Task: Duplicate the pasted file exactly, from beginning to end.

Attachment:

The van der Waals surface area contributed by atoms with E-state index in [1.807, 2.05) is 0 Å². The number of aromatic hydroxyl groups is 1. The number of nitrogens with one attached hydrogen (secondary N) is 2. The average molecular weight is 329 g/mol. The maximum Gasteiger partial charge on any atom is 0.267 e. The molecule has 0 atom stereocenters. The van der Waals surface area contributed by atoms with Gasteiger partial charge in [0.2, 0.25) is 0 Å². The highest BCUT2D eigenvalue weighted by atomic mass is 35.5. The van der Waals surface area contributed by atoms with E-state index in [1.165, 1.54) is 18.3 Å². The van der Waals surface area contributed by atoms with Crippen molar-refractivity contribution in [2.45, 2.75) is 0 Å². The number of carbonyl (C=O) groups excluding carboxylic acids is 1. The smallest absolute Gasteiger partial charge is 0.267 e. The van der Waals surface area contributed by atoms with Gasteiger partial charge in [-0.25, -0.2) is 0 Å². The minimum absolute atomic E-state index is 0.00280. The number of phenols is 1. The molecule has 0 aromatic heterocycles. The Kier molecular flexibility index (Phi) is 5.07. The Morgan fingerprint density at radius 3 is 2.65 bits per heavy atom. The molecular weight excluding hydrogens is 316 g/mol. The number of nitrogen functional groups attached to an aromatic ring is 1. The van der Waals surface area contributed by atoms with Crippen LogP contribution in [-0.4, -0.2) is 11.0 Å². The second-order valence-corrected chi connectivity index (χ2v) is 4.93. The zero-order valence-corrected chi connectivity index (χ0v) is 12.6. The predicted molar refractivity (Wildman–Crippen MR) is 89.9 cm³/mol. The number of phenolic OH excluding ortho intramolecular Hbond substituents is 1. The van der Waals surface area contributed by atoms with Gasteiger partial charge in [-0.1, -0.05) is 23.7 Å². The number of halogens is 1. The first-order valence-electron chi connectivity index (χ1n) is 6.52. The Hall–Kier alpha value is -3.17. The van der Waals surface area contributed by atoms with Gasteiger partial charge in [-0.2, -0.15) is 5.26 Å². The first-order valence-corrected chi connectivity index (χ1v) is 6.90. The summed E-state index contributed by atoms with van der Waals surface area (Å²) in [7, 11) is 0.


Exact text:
The van der Waals surface area contributed by atoms with E-state index in [1.807, 2.05) is 0 Å². The number of aromatic hydroxyl groups is 1. The number of nitrogens with one attached hydrogen (secondary N) is 2. The average molecular weight is 329 g/mol. The maximum Gasteiger partial charge on any atom is 0.267 e. The molecule has 0 atom stereocenters. The van der Waals surface area contributed by atoms with Gasteiger partial charge in [0.2, 0.25) is 0 Å². The highest BCUT2D eigenvalue weighted by atomic mass is 35.5. The van der Waals surface area contributed by atoms with E-state index in [1.165, 1.54) is 18.3 Å². The van der Waals surface area contributed by atoms with Crippen molar-refractivity contribution in [2.45, 2.75) is 0 Å². The number of carbonyl (C=O) groups excluding carboxylic acids is 1. The smallest absolute Gasteiger partial charge is 0.267 e. The van der Waals surface area contributed by atoms with Gasteiger partial charge in [-0.25, -0.2) is 0 Å². The minimum absolute atomic E-state index is 0.00280. The number of phenols is 1. The molecule has 0 aromatic heterocycles. The Kier molecular flexibility index (Phi) is 5.07. The Morgan fingerprint density at radius 3 is 2.65 bits per heavy atom. The molecular weight excluding hydrogens is 316 g/mol. The number of nitrogen functional groups attached to an aromatic ring is 1. The van der Waals surface area contributed by atoms with Crippen LogP contribution in [-0.4, -0.2) is 11.0 Å². The second-order valence-corrected chi connectivity index (χ2v) is 4.93. The zero-order valence-corrected chi connectivity index (χ0v) is 12.6. The predicted molar refractivity (Wildman–Crippen MR) is 89.9 cm³/mol. The number of phenolic OH excluding ortho intramolecular Hbond substituents is 1. The van der Waals surface area contributed by atoms with Gasteiger partial charge in [-0.1, -0.05) is 23.7 Å². The number of halogens is 1. The first-order valence-electron chi connectivity index (χ1n) is 6.52. The Hall–Kier alpha value is -3.17. The van der Waals surface area contributed by atoms with Gasteiger partial charge in [-0.2, -0.15) is 5.26 Å². The first-order valence-corrected chi connectivity index (χ1v) is 6.90. The summed E-state index contributed by atoms with van der Waals surface area (Å²) in [7, 11) is 0.